Daily postoperative serum creatinine levels.
Postoperative creatinine clearance (calculated every 12 hours by means of the simultaneous collection of blood and urine samples, the latter from continuous collections).
Absolute changes from baseline in serum creatinine and creatinine clearance levels 24, 48, 72 and 96 hours after the end of surgery.
Cumulative fluid balances throughout the study period.
The incidence of renal dysfunction.
The need for postoperative renal replacement therapies.
The total amount of administered diuretics, the occurrence of hypotension (defined as the need to administer intravenous vasoactive drugs during the study period), trough blood CsA levels, and patient outcome were also recorded. The ICU physicians were not aware of which group the patients had been randomized to, and the study was not financially supported by any pharmaceutical company.
Renal dysfunction was defined as serum creatinine levels of ≥1.5 mg/dl, the doubling of serum creatinine within 24 hours, or the onset of acute oliguria requiring the use of continuous renal replacement therapy.11, 12 The function of the transplanted organs was evaluated on the basis of standard criteria.13, 14
The data are presented as mean values +SD. After the analysis of variance, the groups were compared using repeated measures and one-way analysis of variance. The categorical variables were analyzed using the chi-squared test according to Brandt-Snedecor. The statistical analyses were performed using STATA software (Release 7.0; Stata, College Station, TX); a P value of <.05 was considered significant.
This study involved a population of 144 consecutive subjects who underwent OLT at our Centre between January 2001 and July 2003; 4 were excluded because of incomplete sample collections. The analysis was therefore based on 140 patients: 46 in group P (placebo), 48 in group D (dopamine), and 46 in group F (fenoldopam). The main pre-, intra-, and postoperative data were similar in the 3 treatment groups (Table 1). There was no therapy crossover between the groups, nor was it necessary to discontinue any of the study drugs at any time because of the occurrence of adverse events potentially attributable to them.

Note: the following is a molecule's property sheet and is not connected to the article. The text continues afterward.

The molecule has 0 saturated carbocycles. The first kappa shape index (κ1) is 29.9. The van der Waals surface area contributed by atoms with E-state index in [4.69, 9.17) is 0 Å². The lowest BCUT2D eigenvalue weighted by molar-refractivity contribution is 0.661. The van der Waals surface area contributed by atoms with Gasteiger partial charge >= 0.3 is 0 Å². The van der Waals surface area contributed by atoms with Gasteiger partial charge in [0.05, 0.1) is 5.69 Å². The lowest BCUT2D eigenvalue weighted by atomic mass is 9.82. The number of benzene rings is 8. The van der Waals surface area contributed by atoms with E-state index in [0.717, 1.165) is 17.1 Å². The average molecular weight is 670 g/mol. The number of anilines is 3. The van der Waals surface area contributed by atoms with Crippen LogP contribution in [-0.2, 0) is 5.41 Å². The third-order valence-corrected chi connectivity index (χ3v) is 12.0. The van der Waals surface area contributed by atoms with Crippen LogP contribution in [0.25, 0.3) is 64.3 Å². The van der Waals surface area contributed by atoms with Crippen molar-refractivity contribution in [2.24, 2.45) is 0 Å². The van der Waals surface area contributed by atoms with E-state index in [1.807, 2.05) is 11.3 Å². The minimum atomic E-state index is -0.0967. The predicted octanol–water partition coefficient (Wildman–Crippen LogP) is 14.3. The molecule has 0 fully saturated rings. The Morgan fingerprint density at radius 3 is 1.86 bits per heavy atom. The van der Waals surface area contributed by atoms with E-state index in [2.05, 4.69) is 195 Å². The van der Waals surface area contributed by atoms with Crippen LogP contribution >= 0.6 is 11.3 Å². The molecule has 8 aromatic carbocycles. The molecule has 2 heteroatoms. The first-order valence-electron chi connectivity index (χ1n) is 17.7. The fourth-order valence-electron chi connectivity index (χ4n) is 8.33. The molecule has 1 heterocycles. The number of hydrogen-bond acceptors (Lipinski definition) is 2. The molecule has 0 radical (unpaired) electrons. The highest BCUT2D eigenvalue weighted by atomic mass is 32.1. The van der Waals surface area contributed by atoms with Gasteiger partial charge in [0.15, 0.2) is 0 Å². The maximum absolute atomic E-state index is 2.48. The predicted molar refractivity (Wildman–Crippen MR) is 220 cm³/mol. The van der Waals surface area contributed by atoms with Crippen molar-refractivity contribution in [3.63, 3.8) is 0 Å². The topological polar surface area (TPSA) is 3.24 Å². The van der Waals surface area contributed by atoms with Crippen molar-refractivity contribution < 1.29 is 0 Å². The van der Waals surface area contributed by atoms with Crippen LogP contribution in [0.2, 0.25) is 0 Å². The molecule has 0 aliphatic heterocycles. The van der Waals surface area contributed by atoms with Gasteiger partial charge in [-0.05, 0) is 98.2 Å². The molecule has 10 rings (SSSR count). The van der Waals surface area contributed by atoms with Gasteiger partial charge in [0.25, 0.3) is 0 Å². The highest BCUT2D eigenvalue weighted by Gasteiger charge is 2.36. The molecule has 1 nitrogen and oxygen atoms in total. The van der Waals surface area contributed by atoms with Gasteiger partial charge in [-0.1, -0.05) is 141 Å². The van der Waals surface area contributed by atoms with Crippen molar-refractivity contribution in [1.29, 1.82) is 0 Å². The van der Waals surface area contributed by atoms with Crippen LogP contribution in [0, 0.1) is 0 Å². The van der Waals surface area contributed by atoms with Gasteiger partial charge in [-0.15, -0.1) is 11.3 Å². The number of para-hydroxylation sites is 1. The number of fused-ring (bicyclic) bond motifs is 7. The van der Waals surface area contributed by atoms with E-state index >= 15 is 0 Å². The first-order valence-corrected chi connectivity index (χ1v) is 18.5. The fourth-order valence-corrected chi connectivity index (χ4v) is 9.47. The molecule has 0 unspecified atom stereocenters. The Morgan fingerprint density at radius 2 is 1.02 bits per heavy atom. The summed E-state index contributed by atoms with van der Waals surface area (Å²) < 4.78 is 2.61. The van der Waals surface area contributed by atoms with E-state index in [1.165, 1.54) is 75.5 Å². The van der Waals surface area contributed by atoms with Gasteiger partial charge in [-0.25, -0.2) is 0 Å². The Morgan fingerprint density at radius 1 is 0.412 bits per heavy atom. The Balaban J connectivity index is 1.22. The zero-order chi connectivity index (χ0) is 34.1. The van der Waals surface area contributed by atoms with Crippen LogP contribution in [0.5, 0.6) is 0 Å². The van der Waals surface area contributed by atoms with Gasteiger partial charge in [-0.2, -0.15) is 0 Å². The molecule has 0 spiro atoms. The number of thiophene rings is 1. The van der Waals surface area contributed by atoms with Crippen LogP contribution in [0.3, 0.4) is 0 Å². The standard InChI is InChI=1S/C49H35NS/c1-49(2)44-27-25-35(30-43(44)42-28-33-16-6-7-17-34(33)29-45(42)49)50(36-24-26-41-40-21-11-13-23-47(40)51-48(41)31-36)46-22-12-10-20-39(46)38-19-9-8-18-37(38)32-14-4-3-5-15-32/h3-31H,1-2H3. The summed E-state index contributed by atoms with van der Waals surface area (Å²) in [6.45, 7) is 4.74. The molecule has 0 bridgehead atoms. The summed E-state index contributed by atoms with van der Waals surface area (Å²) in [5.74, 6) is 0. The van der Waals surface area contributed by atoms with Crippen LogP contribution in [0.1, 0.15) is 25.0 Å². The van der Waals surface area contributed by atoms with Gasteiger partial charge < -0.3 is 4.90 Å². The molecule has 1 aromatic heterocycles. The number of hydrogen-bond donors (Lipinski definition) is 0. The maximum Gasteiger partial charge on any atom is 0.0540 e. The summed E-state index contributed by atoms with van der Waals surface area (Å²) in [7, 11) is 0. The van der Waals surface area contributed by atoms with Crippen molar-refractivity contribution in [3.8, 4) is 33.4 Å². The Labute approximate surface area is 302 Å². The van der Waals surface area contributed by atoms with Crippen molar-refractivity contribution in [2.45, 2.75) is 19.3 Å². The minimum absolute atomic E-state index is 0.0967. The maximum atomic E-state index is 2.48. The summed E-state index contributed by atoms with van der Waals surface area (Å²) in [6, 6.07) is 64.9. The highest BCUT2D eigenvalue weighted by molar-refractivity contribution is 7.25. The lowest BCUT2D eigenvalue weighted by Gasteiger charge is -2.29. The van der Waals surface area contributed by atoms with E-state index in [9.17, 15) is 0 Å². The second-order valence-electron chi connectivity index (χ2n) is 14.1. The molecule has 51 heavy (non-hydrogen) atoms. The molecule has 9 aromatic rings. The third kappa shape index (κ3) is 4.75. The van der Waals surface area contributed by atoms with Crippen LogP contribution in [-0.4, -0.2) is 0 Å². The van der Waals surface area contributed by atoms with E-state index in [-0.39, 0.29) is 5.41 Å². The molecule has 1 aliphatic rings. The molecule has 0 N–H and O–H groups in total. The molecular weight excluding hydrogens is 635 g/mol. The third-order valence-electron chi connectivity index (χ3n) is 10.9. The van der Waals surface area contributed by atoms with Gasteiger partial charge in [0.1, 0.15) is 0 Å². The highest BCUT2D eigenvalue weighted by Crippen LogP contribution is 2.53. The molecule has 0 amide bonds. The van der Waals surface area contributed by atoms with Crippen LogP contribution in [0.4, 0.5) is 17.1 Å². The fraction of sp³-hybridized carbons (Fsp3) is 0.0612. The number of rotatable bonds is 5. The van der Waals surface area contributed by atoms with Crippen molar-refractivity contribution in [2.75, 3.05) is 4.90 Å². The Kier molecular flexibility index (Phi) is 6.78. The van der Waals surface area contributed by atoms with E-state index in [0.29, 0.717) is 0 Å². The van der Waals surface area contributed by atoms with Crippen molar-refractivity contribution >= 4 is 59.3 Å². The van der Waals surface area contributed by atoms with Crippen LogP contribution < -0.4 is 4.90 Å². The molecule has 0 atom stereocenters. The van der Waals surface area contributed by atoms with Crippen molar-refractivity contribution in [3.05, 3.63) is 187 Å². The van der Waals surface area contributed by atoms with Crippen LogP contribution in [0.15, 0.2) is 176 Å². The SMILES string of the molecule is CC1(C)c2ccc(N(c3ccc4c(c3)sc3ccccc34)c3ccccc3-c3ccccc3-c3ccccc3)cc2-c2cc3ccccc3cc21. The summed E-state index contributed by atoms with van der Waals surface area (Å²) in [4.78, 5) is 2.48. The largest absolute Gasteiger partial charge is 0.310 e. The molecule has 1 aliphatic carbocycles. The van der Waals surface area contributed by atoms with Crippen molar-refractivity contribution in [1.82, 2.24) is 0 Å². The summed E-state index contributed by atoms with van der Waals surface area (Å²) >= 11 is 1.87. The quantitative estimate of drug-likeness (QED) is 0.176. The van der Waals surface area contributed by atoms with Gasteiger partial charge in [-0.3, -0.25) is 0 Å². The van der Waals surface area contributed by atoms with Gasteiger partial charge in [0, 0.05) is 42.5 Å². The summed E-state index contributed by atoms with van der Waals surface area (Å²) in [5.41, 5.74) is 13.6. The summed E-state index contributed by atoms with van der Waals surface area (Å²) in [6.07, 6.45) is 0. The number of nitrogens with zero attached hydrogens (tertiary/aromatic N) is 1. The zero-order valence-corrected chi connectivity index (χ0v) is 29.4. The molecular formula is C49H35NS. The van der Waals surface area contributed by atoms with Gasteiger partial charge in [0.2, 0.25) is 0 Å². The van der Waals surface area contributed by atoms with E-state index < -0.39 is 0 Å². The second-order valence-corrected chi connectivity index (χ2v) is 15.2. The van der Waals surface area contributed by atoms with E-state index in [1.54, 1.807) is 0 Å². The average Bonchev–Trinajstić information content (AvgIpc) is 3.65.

Table 1. Demographic and Clinical Data of the Study Population
Group P (placebo)
Group D (dopamine)
Group F (fenoldopam)
Abbreviations: PBRC, packed red blood cells; ICU, intensive care unit; PGD, primary graft dysfunction; CTP, Child-Turcotte-Pugh; B/C, grade B and C of cirrhosis severity according to Child classification; NC, not classified.
The considered aPPT value is the worst observed.
Numbers expressed as n (%) or ± standard deviation.
Total intraoperative diuresis was 4.3 ± 2.8 ml/kg/hour in group F, 5.5 ± 2.3 in group D, and 4.8 ± 2.5 in group P (P = .7). The anhepatic phase lasted 65.8 ± 18.5 min in group F, 69.7 ± 29.3 in group D, and 63.7 ± 17.8 in group P (P = .5), with urine outputs of 8.5 ±4.4 ml/kg/hour, 7.5 ± 6.6 ml/kg/hour, and 8.1 ± 5.0 ml/kg/hour, respectively (P = .8). There was no between-group difference in the amount of furosemide required to ensure the target minimum urine production of 1.5 ml/kg/hour (33.4 ± 47 in group F, 25 ± 46.1 in group D, and 17.3 ± 38 mg in group P; P = .1), or in the use of vasoactive drugs (3 subjects in groups P and F, and 4 in group D; P = .8).